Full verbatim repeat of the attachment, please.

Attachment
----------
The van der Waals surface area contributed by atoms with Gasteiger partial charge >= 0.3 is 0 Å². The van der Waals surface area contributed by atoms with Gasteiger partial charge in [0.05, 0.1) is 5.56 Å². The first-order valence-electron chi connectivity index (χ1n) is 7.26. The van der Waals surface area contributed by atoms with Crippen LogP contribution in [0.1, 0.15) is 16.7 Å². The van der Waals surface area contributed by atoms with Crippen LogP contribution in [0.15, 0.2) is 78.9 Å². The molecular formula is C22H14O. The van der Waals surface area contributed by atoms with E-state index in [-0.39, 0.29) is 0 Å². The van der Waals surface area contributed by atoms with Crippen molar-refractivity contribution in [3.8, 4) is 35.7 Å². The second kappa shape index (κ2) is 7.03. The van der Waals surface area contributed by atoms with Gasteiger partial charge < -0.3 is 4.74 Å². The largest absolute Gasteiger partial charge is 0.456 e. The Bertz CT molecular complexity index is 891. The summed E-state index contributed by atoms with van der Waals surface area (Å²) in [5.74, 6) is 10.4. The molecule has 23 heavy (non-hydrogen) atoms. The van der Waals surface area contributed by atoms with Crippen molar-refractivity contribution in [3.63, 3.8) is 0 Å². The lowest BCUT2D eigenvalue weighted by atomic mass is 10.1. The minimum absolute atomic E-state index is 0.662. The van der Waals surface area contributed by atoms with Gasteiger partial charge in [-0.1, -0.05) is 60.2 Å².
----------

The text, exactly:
The van der Waals surface area contributed by atoms with Gasteiger partial charge >= 0.3 is 0 Å². The van der Waals surface area contributed by atoms with Gasteiger partial charge in [0.05, 0.1) is 5.56 Å². The first-order valence-electron chi connectivity index (χ1n) is 7.26. The van der Waals surface area contributed by atoms with Crippen LogP contribution in [0.1, 0.15) is 16.7 Å². The van der Waals surface area contributed by atoms with Crippen LogP contribution in [0.15, 0.2) is 78.9 Å². The molecular formula is C22H14O. The van der Waals surface area contributed by atoms with E-state index in [-0.39, 0.29) is 0 Å². The van der Waals surface area contributed by atoms with Crippen molar-refractivity contribution in [3.8, 4) is 35.7 Å². The second kappa shape index (κ2) is 7.03. The van der Waals surface area contributed by atoms with Gasteiger partial charge < -0.3 is 4.74 Å². The largest absolute Gasteiger partial charge is 0.456 e. The Bertz CT molecular complexity index is 891. The summed E-state index contributed by atoms with van der Waals surface area (Å²) in [5.74, 6) is 10.4. The molecule has 23 heavy (non-hydrogen) atoms. The van der Waals surface area contributed by atoms with Crippen molar-refractivity contribution in [3.63, 3.8) is 0 Å². The lowest BCUT2D eigenvalue weighted by atomic mass is 10.1. The minimum absolute atomic E-state index is 0.662. The van der Waals surface area contributed by atoms with Gasteiger partial charge in [-0.1, -0.05) is 60.2 Å².